|Home | About | Journals | Submit | Contact Us | Français|
Eukaryotic protein kinase pathways have both grown in number and changed their network architecture during evolution. We wondered if there are pivotal proteins in these pathways that have been repeatedly responsible for forming new connections through evolution, thus changing the topology of the network; and if so, whether the underlying properties of these proteins could be exploited to re-engineer and rewire these pathways. We addressed these questions in the context of the mitogen-activated protein kinase (MAPK) pathways. MAPK proteins were found to have repeatedly acquired new specificities and interaction partners during evolution, suggesting that these proteins are pivotal in the kinase network. Using the MAPKs Fus3 and Hog1 of the Saccharomyces cerevisiae mating and hyper-osmolar pathways, respectively, we show that these pivotal proteins can be re-designed to achieve a wide variety of changes in the input-output properties of the MAPK network. Through an analysis of our experimental results and of the sequence and structure of these proteins, we show that rewiring of the network is possible due to the underlying modular design of the MAPKs. We discuss the implications of our findings on the radiation of MAPKs through evolution and on how these proteins achieve their specificity.
Kinase pathways form one example of protein-protein interaction networks1. These networks have grown, changing their topology and constituent proteins, during evolution2. Whereas previous analyses have focused on the conservation properties of nodes in these networks3, it is the ability of certain nodes to consistently change connections that could allow the network topology to be malleable. Identifying such pivotal nodes in particular signalling networks may enable us to re-engineer these biological circuits with ease.
Here, we study the network of MAPK pathways that transduce different signals and regulate stress response and growth. We find that MAPK proteins are the pivotal nodes that allow their pathways to acquire new components and connections. Through a combination of sequence analysis and experiments, we show that we can continuously change the topology of the MAPK network and its signal processing capabilities by redesigning the MAPK proteins.
For our experiments, we chose two of the five MAPK pathways in S. cerevisiae4 that are involved in mating and responding to high osmolarity (Fig. 1a). These two pathways involve the MAPK proteins Fus3 and Hog1. Since another MAPK Kss1 can partially substitute for Fus3 (ref. 5), fus3Δ kss1Δ cells are sterile and hog1Δ cells die after hyper-osmolar shock6.
To study the evolution of the MAPK pathways, we identified orthologues of their component proteins in fifteen yeast, six animal and one plant species (Figs 1b, ,2;2; Supplementary Information Fig. S1a). From the fission yeast Schizosaccharomyces pombe7 to the higher eukaryotes, the number of MAPKs has increased from three to at least fifteen. As the MAPK family grows, many MAPK interaction partners appear de novo in different lineages. Except for Pbs2, orthologues of all the interaction partners of Fus3 and Hog1 (Fig. 1a) are found only in the yeast lineage, indicating that the specificities of these MAPKs for their partners developed uniquely in yeast (Figs 1b, ,2).2). This includes scaffolding proteins that nucleate these multi-protein complexes aiding MAPK specificities with their appropriate upstream and downstream partners8,9. Closely related MAPK paralogues and orthologues show distinct specificities, indicating that new interactions can be acquired with little sequence divergence. For example, in S. cerevisiae the paralogues Kss1 and Fus3 can be activated by Ste7, but only Fus3 can activate Far1 causing cell-cycle arrest10. Strikingly, we also found that orthologues had switched their specificity from one MAPK in the yeast to another MAPK in the animals (Fig. 2d), providing a clear example of network topology that has changed during evolution.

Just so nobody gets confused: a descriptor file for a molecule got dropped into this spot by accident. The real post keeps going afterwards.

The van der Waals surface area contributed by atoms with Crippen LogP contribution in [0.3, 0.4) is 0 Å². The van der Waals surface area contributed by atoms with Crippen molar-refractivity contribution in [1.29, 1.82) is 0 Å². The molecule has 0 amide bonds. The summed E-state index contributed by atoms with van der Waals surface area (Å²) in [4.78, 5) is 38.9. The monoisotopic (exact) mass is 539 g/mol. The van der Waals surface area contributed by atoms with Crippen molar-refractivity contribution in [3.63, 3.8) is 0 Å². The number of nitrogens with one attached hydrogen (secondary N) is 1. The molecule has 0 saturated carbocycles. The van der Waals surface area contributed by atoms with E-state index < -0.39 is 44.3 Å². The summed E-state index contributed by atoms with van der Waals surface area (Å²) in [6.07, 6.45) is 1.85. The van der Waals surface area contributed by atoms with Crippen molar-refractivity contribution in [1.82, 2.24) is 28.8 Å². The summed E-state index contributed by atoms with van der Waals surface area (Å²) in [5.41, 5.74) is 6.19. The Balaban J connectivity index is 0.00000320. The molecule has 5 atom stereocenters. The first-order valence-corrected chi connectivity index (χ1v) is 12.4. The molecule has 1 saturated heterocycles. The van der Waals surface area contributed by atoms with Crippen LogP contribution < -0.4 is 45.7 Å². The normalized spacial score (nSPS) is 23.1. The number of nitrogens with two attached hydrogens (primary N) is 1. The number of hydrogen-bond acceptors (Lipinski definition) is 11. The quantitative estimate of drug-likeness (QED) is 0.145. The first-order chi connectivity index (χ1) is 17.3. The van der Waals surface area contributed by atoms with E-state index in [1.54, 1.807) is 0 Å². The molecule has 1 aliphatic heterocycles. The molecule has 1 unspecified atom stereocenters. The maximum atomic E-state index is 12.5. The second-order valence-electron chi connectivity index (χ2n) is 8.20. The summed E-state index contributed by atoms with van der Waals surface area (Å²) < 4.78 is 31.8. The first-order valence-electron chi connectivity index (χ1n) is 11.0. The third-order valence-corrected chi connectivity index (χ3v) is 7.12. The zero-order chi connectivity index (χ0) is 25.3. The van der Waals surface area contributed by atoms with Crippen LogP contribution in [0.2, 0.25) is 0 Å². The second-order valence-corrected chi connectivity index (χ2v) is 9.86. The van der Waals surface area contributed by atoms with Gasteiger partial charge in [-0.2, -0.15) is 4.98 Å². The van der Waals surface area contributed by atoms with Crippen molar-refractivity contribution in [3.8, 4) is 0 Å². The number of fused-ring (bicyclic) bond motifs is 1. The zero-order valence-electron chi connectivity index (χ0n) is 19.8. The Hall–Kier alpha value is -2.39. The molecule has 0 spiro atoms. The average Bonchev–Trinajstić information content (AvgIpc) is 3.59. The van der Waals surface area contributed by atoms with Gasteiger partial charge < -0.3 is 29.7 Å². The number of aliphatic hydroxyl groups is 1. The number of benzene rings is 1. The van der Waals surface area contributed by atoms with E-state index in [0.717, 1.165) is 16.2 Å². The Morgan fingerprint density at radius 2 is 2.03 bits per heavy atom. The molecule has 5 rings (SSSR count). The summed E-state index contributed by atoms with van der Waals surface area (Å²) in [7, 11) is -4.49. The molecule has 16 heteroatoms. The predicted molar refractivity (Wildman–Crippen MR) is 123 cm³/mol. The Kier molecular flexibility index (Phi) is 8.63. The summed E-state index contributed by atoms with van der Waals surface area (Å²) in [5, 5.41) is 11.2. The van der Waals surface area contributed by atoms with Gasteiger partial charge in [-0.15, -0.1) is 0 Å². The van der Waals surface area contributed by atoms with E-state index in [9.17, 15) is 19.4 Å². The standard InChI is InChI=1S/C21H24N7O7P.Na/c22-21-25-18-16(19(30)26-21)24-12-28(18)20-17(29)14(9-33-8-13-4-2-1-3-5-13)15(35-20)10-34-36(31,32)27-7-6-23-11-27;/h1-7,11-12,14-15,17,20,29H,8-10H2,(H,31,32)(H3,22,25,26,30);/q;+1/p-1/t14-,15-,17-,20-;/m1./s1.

Despite this plasticity, the MAPKs have been more invariant through evolution than other members of their pathways (Fig. 1b). Which molecular properties have allowed the MAPKs to remain so conserved, while still having a pivotal role in allowing their pathways to rewire and acquire new components during evolution?
The MAPKs are small, compact globular proteins. As with their linear protein sequences, their three-dimensional structures are very similar to one another (Fig. 3). To understand how these proteins achieve their specificities, we first reviewed previous biochemical11,12, structural8,13,14 and peptide10,15 analyses of the roles of certain residues in Fus3 and Hog1 (Fig. 3c, d; Supplementary Information, Section 2). We found that, other than Asp 112 and His 113 in Fus3, these residues cannot function alone as specificity determinants because they are conserved in other MAPK paralogues and their orthologues in other species.
We extracted functional information on residues using a multiple sequence alignment consisting of orthologues of four S. cerevisiae MAPKs (16 Kss1, 15 Fus3, 15 Hog1 and 15 Slt2). The variable residues were almost exclusively on the surface of the proteins (Fig. 3a). Of these residues, we computationally identified a subset putatively responsible for the differences in specificities of Fus3 and Hog1 (Supplementary Information, Figs S2, S3a and Methods). Our sequence analysis suggests two characteristics of MAPKs: first, they are structurally robust to changes in most of their surface residues; second, distinct groups of surface residues stand out on each MAPK as being responsible for specific interactions. The latter finding was unexpected as it may be thought that structurally similar proteins of the same family will use the same surface regions to interact with their corresponding upstream or downstream partners. For instance, we found a group of residues (Pro 80, Phe 83, Glu 84 and Trp 348) that is conserved in Fus3, but absent in Hog1 (Fig. 3b). Other residue positions are well conserved in Hog1 but show great variability in Fus3, signifying neutral drift. Thus distinct patches may be important for the specific interactions of each MAPK with other members of its pathway (Supplementary Information, Figs S2, S3a). If MAPK plasticity stemmed from the underlying flexibility of these patches, then synthetic proteins containing different combinations of these patches should be able to deform the signalling pathways. A chimaera has been generated16 that, when expressed in mammalian cell lines, directs a stress signal into mitotic output (Supplementary Information, Section 2), suggesting that such deformations may indeed be possible.